By David Hendricks
San Antonio Express-News
A Czech Republic company says it has found an abundant, long-term source of energy in South Texas to help European utilities produce electricity.
The energy source has nothing to do with the Eagle Ford Shale.
The source is the hated mesquite wood.
“We looked all over the world for a stable and big source of biomass. We found the source in Texas,” Zdenek Mayer said. He’s business director and CEO for GreenHeart Energy LLC, the Texas division of GreenHeart Energy, based in Duchcov, Czech Republic.
GreenHeart Energy LLC has selected San Antonio for its Texas company’s headquarters — for legal, banking and accounting purposes — but most of its activities will occur near and in Corpus Christi.
GreenHeart Energy, founded in 2008, plans to harvest mesquite in South Texas, chip the wood, and ship it from Corpus Christi in bulk to a German port. Once the chips are in Europe, electricity utilities will burn them to create turbine-turning steam.
Because burning mesquite chips produces less pollution than the coal the utilities have been burning, the utilities can sell some of their pollution permits back to their governments.
Mayer listed Poland as the country with the biggest potential for mesquite chips. Utilities in the United Kingdom, Ireland, Holland, Italy, Sweden, Norway and Denmark also are likely customers, Mayer said.
Mesquite wood has a low moisture content and an energy level, when burned, of somewhere between that of brown and black coal, Mayer said.
GreenHeart Energy estimates more than 500,000 acres of mesquite exists within 100 miles of Corpus Christi, with a yearly availability of 19 million tons. The company wants to harvest mesquite within only 100 miles of Corpus Christi to control transportation costs.
Every 35 metric tons of mesquite chips will cost the company about $2 million in payments to landowners, the ports and logistics, Mayer said.
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GreenHeart Energy is negotiating a three-acre lease at Port Corpus Christi, which would give it enough space for 40,000 metric tons of storage.
The company plans to operate three or four harvesting teams of seven workers each. It also will run a fleet of 12 trucks and employ port workers.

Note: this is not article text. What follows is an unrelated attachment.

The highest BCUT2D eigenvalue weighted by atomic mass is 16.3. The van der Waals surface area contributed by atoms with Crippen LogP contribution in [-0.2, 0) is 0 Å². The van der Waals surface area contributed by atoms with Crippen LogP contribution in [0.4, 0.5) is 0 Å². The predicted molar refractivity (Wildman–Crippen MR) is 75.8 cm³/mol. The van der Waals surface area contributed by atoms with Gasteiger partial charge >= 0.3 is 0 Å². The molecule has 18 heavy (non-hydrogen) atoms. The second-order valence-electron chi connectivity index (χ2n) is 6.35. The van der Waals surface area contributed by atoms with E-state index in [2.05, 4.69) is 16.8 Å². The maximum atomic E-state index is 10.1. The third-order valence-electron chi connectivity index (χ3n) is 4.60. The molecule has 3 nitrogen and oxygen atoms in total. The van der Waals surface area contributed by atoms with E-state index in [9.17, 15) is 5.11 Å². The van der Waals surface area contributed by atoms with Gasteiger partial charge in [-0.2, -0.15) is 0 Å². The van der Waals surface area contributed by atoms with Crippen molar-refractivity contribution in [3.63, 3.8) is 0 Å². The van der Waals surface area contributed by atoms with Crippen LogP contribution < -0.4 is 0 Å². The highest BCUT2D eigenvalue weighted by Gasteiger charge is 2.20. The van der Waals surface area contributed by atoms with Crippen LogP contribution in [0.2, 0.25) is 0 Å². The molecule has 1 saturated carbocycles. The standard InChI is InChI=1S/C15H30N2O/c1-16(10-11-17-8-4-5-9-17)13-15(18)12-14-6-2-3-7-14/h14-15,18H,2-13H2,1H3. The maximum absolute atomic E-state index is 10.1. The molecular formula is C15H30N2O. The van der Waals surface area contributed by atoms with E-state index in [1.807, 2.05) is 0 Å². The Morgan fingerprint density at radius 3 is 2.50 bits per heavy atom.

Mesquite is even renewable. GreenHeart Energy’s harvesting method will leave the root systems intact. Within 10 years of a harvest, the plant will grow back for another harvesting. “This is nature management,” Mayer said.
Mesquite may look like a tree, but the species is considered a woody plant and not a forest species in the United States.
Mesquite, instead, is viewed as an invasive species that has taken over grasslands and rangelands, wrote Jim Ansley, professor of rangeland shrub ecology at the Texas A&M AgriLife Research and Extension Center at Vernon, in a letter to Mayer.
The mesquite species existed only in limited locations in what is now Texas. When settlers and the cattle industry rose in the last half of the 1800s, the species spread rapidly across the state. The number of naturally occurring grassfires was reduced by settlements, preserving grass for cattle consumption.
Cattle also consumed the seed-containing legume beans on the mesquite plant and spread the seed geographically, especially on cattle drives, by passing the seeds through their droppings. Mesquite in some places became so dense it threatened the grasslands needed for the cattle.
“These thickets may have potential as a bio-energy feedstock source,” Ansley wrote in the letter. “It sprouts vigorously after above-ground harvest and would be considered a highly sustainable fuel source.”
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GreenHeart Energy LLC plans to be operating in Texas as early as June, Mayer said. The company is being assisted by San Antonio lawyer Bob Braubach, who met GreenHeart executives in February at a Business Opportunities in Mexico and Texas seminar in Prague, the Czech Republic capital.
Will mesquite wood ever work as a fuel for U.S. utilities? It obviously takes a large amount of energy to harvest, chip and transport the wood chips, but Mayer and Libor Šmída, GreenHeart Energy LLC’s business development manager, said their strategy works for Europe if the pollution credits are considered.
Cris Eugster, CPS Energy’s executive vice president and chief strategy and technology officer, said he is aware of European utilities, especially in the United Kingdom, turning more to biomass sources.
“For us, it’s a cost issue,” Eugster said. “Until the costs come down, it’s still a bit out there.”
Mayer said he is confident that biomass has a big energy future. “There are now a lot of companies looking for biomass in the world,” Mayer said.